My Personal de-Google-fication Continues

Google Photos is no more for me. I deleted all the photos in that account, then cancelled my Google One subscription. I removed the app from my iOS devices.

I’m not totally killing my Google account and Gmail address, however, as much as I might want to. There is still stuff with Docs and Drive for podcasting collaboration I need to maintain an account for. I do have to think about others in that particular situation. But the Gmail app is coming off devices, too.

I believe this means the only Google apps I’m left with are Translate and Waze. I’m sure I could find a replacement for the former, but no other app gives me what I need for dealing with Dallas/Fort Worth traffic like Waze does. I’d like to be Google-free, but it’s just not in the cards as things currently stand. I’ll settle for now with this being the best I can do.

This weekend’s positive Apple Store experience

We hear a lot in the tech press and on personal blogs about bad experiences with Apple’s support of it’s products, so I thought I would offer a positive experience my family had this past weekend.

A couple of days ago, our teenager’s iPhone 7—my old iPhone, and more on that another time—started losing its cellular connection. We could restart the phone, and after a couple of restarts, it would come back up for a few hours before disappearing again. It worked fine on Wi-Fi. When it became apparent that no amount of restarting and resetting networks was going to fix the issue, I made a Genius Bar appointment at one of the DFW metroplex Apple Stores, Willow Bend in Plano. I arrived on time for the appointment, and was seen within about three minutes of my arrival by the technician.

I explained to her all the troubleshooting steps we had taken. She ran diagnostics on the phone, then checked the model and serial numbers. This is when she informed me that Apple had become aware of an issue with this particular model of the iPhone 7 a couple of months ago. She shared there was a specific batch from a specific factory that suffered from the cellular modem failing.

Our iPhone 7 is still covered under AppleCare through May. The way she talked about it, however, led me to believe this would be a free repair even if it was not. A $319 repair Apple was eating the cost of for a new logic board, plus labor. When I had the opportunity to ask, I verified this was indeed the case. No matter when one bought the iPhone 7, if it was within this particular batch from that particular factory, you could get a new logic board installed, gratis. The only hitch is that it gets send to one of the repair depots, it’s not done in store.

So we were given a loaner iPhone 7. The SIM card was swapped from ours to the loaner, we started an iCloud backup there in the store on Apple’s wifi, and that was it. I will get emails about the repair status, plus a call when our iPhone 7 arrives back in the store and is available for pickup. All in all, we were in the Apple Store 45 minutes, and over half of that was spent waiting on the iCloud backup restoration. Kudos to Apple for a job well done in this particular situation.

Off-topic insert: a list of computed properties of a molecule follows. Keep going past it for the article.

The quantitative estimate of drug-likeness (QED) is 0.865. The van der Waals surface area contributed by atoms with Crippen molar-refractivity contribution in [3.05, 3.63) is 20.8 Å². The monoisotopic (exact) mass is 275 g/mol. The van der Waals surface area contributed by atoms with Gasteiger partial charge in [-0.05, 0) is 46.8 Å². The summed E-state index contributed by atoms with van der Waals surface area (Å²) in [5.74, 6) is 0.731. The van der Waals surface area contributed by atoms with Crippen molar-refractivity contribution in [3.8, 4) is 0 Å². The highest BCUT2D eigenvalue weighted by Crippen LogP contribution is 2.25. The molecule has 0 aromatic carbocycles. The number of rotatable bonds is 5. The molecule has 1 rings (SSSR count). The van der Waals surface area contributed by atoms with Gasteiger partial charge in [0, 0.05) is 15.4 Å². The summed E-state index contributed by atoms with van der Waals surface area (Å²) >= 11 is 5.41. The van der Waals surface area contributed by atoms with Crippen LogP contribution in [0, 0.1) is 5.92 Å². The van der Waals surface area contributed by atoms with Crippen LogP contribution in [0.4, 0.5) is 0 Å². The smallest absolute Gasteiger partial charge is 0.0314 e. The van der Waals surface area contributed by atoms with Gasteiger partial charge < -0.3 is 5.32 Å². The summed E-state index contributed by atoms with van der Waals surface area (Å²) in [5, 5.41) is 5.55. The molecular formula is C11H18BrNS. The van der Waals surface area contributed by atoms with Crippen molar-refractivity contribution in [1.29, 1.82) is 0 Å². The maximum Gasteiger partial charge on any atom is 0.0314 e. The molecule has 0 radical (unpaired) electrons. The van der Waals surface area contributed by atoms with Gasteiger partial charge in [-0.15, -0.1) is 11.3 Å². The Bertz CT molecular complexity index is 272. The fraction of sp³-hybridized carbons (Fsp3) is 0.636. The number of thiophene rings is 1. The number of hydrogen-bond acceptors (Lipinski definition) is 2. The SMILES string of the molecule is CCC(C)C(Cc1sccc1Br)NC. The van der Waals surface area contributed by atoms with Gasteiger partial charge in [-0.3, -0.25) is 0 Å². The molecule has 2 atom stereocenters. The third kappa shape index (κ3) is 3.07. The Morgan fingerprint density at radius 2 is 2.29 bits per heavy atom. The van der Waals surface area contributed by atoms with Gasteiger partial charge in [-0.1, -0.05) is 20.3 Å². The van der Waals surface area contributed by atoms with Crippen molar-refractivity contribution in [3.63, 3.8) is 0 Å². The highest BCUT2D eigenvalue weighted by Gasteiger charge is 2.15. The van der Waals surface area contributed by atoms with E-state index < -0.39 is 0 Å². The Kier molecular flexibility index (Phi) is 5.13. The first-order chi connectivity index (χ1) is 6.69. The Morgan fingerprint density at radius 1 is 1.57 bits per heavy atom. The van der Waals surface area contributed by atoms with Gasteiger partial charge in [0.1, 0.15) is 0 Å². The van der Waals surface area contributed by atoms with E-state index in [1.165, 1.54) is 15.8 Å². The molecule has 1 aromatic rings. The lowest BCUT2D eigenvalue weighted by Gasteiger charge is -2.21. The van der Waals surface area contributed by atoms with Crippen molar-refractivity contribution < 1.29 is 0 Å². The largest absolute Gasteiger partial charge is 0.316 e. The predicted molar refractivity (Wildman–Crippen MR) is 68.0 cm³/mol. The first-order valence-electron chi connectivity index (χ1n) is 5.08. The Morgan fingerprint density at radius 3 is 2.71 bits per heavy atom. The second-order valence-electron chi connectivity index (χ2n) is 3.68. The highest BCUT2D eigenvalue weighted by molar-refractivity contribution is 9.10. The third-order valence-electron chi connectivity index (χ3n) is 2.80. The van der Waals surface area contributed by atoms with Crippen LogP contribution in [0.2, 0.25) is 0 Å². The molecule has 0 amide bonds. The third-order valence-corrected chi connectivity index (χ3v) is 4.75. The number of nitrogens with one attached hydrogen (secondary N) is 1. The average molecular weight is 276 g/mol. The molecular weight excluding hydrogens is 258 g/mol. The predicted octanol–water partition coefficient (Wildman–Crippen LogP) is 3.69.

“I am on a mission”

The Secret Diary of Steve Jobs:

Will you write on a tablet, or just read from it? Or will you just buy it and put it on your desk and look at it a lot and never use it at all? Or will you maybe carry it around and put on the table in restaurants to show the other humanoids in your tribe that you are more advanced and wealthy than they are, and they should fear you because you have powerful magic that they do not understand? You see what I mean? What is the anthropology here? And what about the ergonomics? Can you mount it on a wall? Will it have a shiny surface so that Macolytes can adore themselves as they use it in public? (Yes. It must.) The tablet must look and feel not like something that was made by man — it must feel otherworldly, as if God himself made it and handed it to you.
I’m so glad Fake Steve came back.

Um, yeah

MacJournals News:

Expert Macintosh users who see “MacWorld” in an article know you don’t know what you’re talking about, just as most technology-literate readers would laugh at “MicroSoft,” “QualComm,” or “LexMark.” Referring to a famous technology event without the correct name or spelling is a quick way to throw away your credibility. Saying “That’s how I always thought it was spelled, and besides, everyone knew what I meant” is saying “I didn’t bother to get the facts about my subject before I wrote my article.” Don’t be that writer.

There must have been a lot of holes

An Upstart Challenges the Big Web Browsers:

Browsers have always been viewed as crucial on-ramps to the Web. Nevertheless, after vanquishing Netscape, the first commercial browser developer, Microsoft waited five years before releasing the sixth version of Internet Explorer in 2006. Dean Hachamovitch, general manager of Microsoft’s Internet Explorer group, says the company was focused on plugging security holes during that time.
[Emphasis added. –R]